The recent Oregon v. Smith decision's shifting of the burden in free exercise cases from legislatures to minority religious claims has brought fierce opposition, most conspicuously from leading nonpreferentialist Richard J. Neuhaus, who sees in it the foundation of majority tyranny. Against Smith, Neuhaus employs Madison's @'Memorial and Remonstrance Against Religious Assessments,@' which is universally read to argue that the superiority of religion to politics proscribes majoritarian hegemony over religious practices. I contend that the Memorial's appeals are better understood as rhetoric than as reflecting Madison's true view. I find Madison hostile not only to religious establishments but also to religion itself. This hostility was the basis of his rejection of the non-preferentialists' utility-based argument for government support of religion. In this light, I uncover a curious historical irony: the nonpreferentialist Neuhaus seeks today to protect religion from hostility by adhering to a position that was originally animated, in key respects, by hostility both to religion and to its nonpreferential support. -- didn't download -- useful analysis of connection between means of avoiding faction (Federalist 10) and mixing religion with politics.
article  jstor  political_philosophy  politics-and-religion  18thC  US_constitution  establishment_clause  Madison  faction  tolerance  majoritarian  minorities  Supreme_Court  EF-add 
january 2014 by dunnettreader
Paul A. Rahe: Republicanism Modernized - review of A Kalyvas & I Katznelson, Liberal Beginnings: Making a Republic for the Moderns
Project MUSE - Reviews in American History Volume 37, Number 2, June 2009 pp. 205-210 | 10.1353/rah.0.0100 -- This slim volume consists of 7 chapters: an intro situating its argument with regard to the 2ndry lit on republicanism and liberalism; substantive chapters on A Smith, A Ferguson, T Paine and J Madison, G de Staël, and B Constant; and a five-page concluding chapter suggesting what these figures have in common. It is in the subdtantive chapters, taken individually, that the value of the book lies...... Had they read more widely in the 2ndry lit, had they taken the trouble to study with care the writings of Nedham, Harrington, Henry Neville, John Wildman, Algernon Sidney, Moyle, Trenchard, Gordon, and James Burgh (among others), [they] would have seen that the analytical accounts of the history of republicanism provided by [ Pocock and Skinner] are fundamentally at odds; they would have been forced to consider whether there was not a profound difference between the early modern republicanism inspired by Machiavelli and that of the Greeks and Romans; and they would have been driven to ponder whether the liberal beginnings to which the title of this book refers do not, in fact, go back to the 1650s. Moreover, had they done so, they would have been in a better position to define with precision what they mean by republicanism and liberalism. .... [and] whether constitutional monarchies should be regarded as republics and, if so, why; and whether there were any liberals in the second half of the eighteenth century and the first two decades of the nineteenth century who were not also republicans and what would define them as such. Alternatively, [they] could have dismissed the republicanism-liberalism debate as beside the point.... [Rather it's] the distinction drawn by Montesquieu (whom they mention only in passing) between the democratic republics of classical antiquity and the strange, new commercial republic disguised as a monarchy that he discovered during the months he spent in England. It was, after all, The Spirit of Laws that inspired the ruminations of Smith, Ferguson, Paine, Madison, de Staël, and Constant; and it was in response to his political typology that they framed their arguments. Montesquieu was the superintending spirit of the age.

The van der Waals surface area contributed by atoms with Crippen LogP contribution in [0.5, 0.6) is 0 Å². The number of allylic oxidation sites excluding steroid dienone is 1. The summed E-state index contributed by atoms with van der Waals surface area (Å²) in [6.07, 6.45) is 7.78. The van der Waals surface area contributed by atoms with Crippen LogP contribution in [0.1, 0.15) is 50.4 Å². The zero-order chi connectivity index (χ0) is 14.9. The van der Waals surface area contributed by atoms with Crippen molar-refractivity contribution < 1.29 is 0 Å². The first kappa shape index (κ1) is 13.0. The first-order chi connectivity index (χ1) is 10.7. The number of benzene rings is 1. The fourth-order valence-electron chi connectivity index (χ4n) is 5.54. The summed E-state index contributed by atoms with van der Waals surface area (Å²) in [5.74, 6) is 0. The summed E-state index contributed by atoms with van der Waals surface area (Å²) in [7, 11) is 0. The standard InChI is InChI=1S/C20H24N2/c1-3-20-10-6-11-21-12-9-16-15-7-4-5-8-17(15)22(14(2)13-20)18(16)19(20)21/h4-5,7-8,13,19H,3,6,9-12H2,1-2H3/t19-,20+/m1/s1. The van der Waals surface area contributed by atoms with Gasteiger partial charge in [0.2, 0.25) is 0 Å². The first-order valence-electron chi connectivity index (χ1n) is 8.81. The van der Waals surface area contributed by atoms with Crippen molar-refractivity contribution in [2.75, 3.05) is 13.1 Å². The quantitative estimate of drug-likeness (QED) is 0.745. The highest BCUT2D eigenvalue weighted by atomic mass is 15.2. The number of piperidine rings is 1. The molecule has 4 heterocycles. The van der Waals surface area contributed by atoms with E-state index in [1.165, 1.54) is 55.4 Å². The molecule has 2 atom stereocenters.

books  bookshelf  reviews  intellectual_history  historiography  political_philosophy  liberalism  republicanism  17thC  18thC  19thC  French_Enlightenment  Scottish_Enlightenment  French_Revolution  American_Revolution  US_constitution  Founders  Napoleonic_Wars  Constant  de_Staël  Madison  Paine  Smith  Ferguson  republics-Ancient_v_Modern  Montesquieu  civic_virtue  commerce  monarchy  limited_monarchy  Britain  France  British_politics  French_politics  paywall  EF-add 
september 2013 by dunnettreader
A plain blog about politics: Yes, Madisonian Democracy Protects Minorities August 2013
Bernstein stresses that Madison saw threat from a stable majority that foreclosed participation on all issues by minority. Everybody needs at least a minor stake to stay in the game. Bernstein stresses also that it's more re groups than individual protections. He should have gone further with division of labor between branches when it comes to justice, which isn't the prime role of legislature.
US_constitution  democracy  Madison  civil_liberties  legitimacy  EF-add 
august 2013 by dunnettreader